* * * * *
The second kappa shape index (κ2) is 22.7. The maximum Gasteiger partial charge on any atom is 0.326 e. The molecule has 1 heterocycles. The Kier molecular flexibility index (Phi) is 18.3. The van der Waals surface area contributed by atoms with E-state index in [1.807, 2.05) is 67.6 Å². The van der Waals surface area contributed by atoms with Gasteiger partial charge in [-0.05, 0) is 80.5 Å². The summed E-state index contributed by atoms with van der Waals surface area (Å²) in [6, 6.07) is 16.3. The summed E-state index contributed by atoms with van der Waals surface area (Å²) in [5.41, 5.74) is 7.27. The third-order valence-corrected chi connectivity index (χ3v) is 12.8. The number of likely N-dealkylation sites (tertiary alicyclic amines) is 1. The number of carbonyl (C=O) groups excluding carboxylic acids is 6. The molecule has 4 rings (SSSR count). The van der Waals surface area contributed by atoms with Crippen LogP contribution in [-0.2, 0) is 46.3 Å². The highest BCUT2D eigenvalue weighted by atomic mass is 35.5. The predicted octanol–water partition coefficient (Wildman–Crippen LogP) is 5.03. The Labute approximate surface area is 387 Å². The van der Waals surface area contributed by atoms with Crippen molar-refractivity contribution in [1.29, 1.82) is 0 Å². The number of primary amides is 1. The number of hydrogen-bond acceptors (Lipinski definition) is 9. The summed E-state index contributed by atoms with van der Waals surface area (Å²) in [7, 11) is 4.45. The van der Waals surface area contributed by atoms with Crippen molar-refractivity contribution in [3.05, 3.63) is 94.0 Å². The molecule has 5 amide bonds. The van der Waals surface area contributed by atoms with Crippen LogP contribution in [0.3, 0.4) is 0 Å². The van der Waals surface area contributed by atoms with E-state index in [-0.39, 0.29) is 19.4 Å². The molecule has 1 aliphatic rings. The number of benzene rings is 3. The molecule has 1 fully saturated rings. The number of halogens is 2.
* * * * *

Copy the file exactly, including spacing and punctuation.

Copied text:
The second kappa shape index (κ2) is 22.7. The maximum Gasteiger partial charge on any atom is 0.326 e. The molecule has 1 heterocycles. The Kier molecular flexibility index (Phi) is 18.3. The van der Waals surface area contributed by atoms with E-state index in [1.807, 2.05) is 67.6 Å². The van der Waals surface area contributed by atoms with Gasteiger partial charge in [-0.05, 0) is 80.5 Å². The summed E-state index contributed by atoms with van der Waals surface area (Å²) in [6, 6.07) is 16.3. The summed E-state index contributed by atoms with van der Waals surface area (Å²) in [5.41, 5.74) is 7.27. The third-order valence-corrected chi connectivity index (χ3v) is 12.8. The number of likely N-dealkylation sites (tertiary alicyclic amines) is 1. The number of carbonyl (C=O) groups excluding carboxylic acids is 6. The molecule has 4 rings (SSSR count). The van der Waals surface area contributed by atoms with Crippen LogP contribution in [-0.2, 0) is 46.3 Å². The highest BCUT2D eigenvalue weighted by atomic mass is 35.5. The predicted octanol–water partition coefficient (Wildman–Crippen LogP) is 5.03. The Labute approximate surface area is 387 Å². The van der Waals surface area contributed by atoms with Crippen molar-refractivity contribution in [1.29, 1.82) is 0 Å². The number of primary amides is 1. The number of hydrogen-bond acceptors (Lipinski definition) is 9. The summed E-state index contributed by atoms with van der Waals surface area (Å²) in [7, 11) is 4.45. The van der Waals surface area contributed by atoms with Crippen molar-refractivity contribution in [3.05, 3.63) is 94.0 Å². The molecule has 5 amide bonds. The van der Waals surface area contributed by atoms with Crippen LogP contribution in [0.3, 0.4) is 0 Å². The van der Waals surface area contributed by atoms with E-state index in [-0.39, 0.29) is 19.4 Å². The molecule has 1 aliphatic rings. The number of benzene rings is 3. The molecule has 1 fully saturated rings. The number of halogens is 2.